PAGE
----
The Bad News from the Latest Survey of American Jewry Doesn’t Only Concern the Non-Orthodox

Nov. 29 2021

Recently the Pew Research Center released its latest major demographic study of U.S. Jews. (See Mosaic’s in-depth discussion of the 2013 survey here.) Some of the news is familiar: the rapid growth of the Orthodox, who make 3 percent of those older than sixty-five but 17 percent of those between eighteen and twenty-nine; the rapid decline of the liberal denominations; and the expanding proportion of “Jews of no religion.” But Jacob J. Schacter, a historian and an Orthodox rabbi, sees above all reasons for worry:

Some pundits have been optimistic about the results of the study because it “is evidence of the innovative and ever-changing ways Jewish religion is practiced, not grounds for panic.” While I welcome different ways Jews connect to their Jewishness, I am concerned for two reasons. First, the study showed that many, even self-identifying, Jews are not at all involved in any way “Jewish religion is practiced,” even most broadly [defined]. Fully one-third of those who were raised Jewish are not Jewish today, either because they identify with a religion other that Judaism (19 percent consider themselves Christian) or because they do not currently identify themselves as Jews in any way.

I also wonder how meaningful even practices identified as religious can ultimately be absent any non-negotiable commitment to the notion of mitzvah, or commandedness, a concept more and more problematic in a contemporary world governed by personal autonomy and individual choice.

But most disturbing and upsetting to me is the finding in this study that 33 percent of Jews raised as Orthodox do not continue to identify with Orthodoxy as adults. . . . I personally am aware of a number of such cases and in each one of them the parents of these children are wonderful and positive role models; they have done all they could possibly do to raise their children as committed and observant Jews. But, communally, we [Orthodox Jews] need to devote much more attention to this [problem] than we have been giving it until now.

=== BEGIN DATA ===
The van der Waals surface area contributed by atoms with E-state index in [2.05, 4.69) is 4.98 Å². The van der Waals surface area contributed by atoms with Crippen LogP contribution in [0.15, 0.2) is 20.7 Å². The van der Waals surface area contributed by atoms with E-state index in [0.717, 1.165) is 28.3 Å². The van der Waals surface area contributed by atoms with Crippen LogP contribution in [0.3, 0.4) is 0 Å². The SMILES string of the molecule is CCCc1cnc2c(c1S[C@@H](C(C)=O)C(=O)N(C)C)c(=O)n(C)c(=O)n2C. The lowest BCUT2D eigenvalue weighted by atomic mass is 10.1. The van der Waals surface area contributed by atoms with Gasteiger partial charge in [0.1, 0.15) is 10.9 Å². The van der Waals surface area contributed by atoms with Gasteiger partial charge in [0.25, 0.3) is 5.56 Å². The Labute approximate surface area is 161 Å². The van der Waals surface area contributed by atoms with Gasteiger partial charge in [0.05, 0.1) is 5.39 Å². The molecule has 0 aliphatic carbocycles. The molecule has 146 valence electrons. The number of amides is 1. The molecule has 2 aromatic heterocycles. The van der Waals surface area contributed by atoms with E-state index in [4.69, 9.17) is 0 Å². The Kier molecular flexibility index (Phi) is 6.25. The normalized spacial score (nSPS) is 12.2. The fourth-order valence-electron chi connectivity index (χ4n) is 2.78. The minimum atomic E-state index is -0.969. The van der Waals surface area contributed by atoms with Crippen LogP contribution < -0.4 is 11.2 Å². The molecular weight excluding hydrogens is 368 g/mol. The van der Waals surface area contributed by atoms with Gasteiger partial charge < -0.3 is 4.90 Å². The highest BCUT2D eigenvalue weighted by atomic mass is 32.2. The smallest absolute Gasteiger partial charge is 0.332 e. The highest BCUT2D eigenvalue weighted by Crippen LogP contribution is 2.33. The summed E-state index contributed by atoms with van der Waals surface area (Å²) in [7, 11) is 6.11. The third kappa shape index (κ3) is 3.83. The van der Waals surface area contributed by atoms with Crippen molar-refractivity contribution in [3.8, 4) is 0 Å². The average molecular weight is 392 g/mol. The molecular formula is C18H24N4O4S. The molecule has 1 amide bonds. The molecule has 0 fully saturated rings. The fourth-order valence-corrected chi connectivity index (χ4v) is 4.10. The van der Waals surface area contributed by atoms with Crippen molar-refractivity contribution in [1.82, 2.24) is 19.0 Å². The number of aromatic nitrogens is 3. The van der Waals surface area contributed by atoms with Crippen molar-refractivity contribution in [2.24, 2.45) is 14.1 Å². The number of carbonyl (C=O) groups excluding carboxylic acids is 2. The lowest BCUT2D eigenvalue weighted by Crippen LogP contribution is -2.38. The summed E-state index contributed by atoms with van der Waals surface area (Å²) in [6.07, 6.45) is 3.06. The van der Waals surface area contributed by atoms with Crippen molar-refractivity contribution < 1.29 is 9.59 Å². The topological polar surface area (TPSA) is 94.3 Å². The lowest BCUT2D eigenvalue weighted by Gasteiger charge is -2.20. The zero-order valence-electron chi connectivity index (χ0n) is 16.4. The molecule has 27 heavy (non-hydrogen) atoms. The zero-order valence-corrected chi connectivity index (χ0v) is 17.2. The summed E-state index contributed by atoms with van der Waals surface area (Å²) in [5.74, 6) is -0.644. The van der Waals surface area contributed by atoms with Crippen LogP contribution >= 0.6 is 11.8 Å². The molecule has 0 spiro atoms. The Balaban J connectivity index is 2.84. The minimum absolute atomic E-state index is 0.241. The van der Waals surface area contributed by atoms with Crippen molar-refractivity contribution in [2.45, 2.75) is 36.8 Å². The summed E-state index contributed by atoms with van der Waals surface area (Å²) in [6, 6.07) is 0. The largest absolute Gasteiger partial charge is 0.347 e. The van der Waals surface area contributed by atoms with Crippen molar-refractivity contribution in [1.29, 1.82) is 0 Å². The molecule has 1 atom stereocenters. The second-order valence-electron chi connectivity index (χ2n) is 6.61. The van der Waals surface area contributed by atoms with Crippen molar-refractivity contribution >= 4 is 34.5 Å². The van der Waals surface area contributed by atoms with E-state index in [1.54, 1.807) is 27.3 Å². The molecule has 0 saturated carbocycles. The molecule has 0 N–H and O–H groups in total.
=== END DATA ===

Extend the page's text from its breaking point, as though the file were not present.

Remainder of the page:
At the link below, find further analysis of the Pew study by Erica Brown, Eric Fingerhut, Efrem Goldberg, and Steven Weil.

Read more at Jewish Action

More about: American Jewry, Demography, Orthodoxy, Pew Survey


When It Comes to Peace with Israel, Many Saudis Have Religious Concerns

Sept. 22 2023

While roughly a third of Saudis are willing to cooperate with the Jewish state in matters of technology and commerce, far fewer are willing to allow Israeli teams to compete within the kingdom—let alone support diplomatic normalization. These are just a few results of a recent, detailed, and professional opinion survey—a rarity in Saudi Arabia—that has much bearing on current negotiations involving Washington, Jerusalem, and Riyadh. David Pollock notes some others:

When asked about possible factors “in considering whether or not Saudi Arabia should establish official relations with Israel,” the Saudi public opts first for an Islamic—rather than a specifically Saudi—agenda: almost half (46 percent) say it would be “important” to obtain “new Israeli guarantees of Muslim rights at al-Aqsa Mosque and al-Haram al-Sharif [i.e., the Temple Mount] in Jerusalem.” Prioritizing this issue is significantly more popular than any other option offered. . . .

This popular focus on religion is in line with responses to other controversial questions in the survey. Exactly the same percentage, for example, feel “strongly” that “our country should cut off all relations with any other country where anybody hurts the Quran.”

By comparison, Palestinian aspirations come in second place in Saudi popular perceptions of a deal with Israel. Thirty-six percent of the Saudi public say it would be “important” to obtain “new steps toward political rights and better economic opportunities for the Palestinians in the West Bank and Gaza.” Far behind these drivers in popular attitudes, surprisingly, are hypothetical American contributions to a Saudi-Israel deal—even though these have reportedly been under heavy discussion at the official level in recent months.

Therefore, based on this analysis of these new survey findings, all three governments involved in a possible trilateral U.S.-Saudi-Israel deal would be well advised to pay at least as much attention to its religious dimension as to its political, security, and economic ones.

Read more at Washington Institute for Near East Policy

More about: Islam, Israel-Arab relations, Saudi Arabia, Temple Mount